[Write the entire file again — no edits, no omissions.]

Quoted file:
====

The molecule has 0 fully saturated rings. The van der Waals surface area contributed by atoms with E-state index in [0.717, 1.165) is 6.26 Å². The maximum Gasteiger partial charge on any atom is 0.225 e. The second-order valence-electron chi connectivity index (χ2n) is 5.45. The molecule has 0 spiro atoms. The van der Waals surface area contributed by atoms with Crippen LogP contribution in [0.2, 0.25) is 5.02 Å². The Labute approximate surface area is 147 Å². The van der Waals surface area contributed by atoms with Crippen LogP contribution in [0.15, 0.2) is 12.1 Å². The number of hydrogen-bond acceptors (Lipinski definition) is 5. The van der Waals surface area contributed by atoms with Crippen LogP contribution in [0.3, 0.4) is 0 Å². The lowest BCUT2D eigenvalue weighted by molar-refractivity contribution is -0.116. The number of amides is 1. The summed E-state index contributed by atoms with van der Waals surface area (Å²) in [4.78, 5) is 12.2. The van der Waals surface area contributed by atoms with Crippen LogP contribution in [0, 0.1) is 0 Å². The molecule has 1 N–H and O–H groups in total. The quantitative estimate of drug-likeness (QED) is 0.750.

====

The molecule has 0 fully saturated rings. The van der Waals surface area contributed by atoms with E-state index in [0.717, 1.165) is 6.26 Å². The maximum Gasteiger partial charge on any atom is 0.225 e. The second-order valence-electron chi connectivity index (χ2n) is 5.45. The molecule has 0 spiro atoms. The van der Waals surface area contributed by atoms with Crippen LogP contribution in [0.2, 0.25) is 5.02 Å². The Labute approximate surface area is 147 Å². The van der Waals surface area contributed by atoms with Crippen LogP contribution in [0.15, 0.2) is 12.1 Å². The number of hydrogen-bond acceptors (Lipinski definition) is 5. The van der Waals surface area contributed by atoms with Crippen LogP contribution in [0.3, 0.4) is 0 Å². The lowest BCUT2D eigenvalue weighted by molar-refractivity contribution is -0.116. The number of amides is 1. The summed E-state index contributed by atoms with van der Waals surface area (Å²) in [4.78, 5) is 12.2. The van der Waals surface area contributed by atoms with Crippen LogP contribution in [0, 0.1) is 0 Å². The molecule has 1 N–H and O–H groups in total. The quantitative estimate of drug-likeness (QED) is 0.750.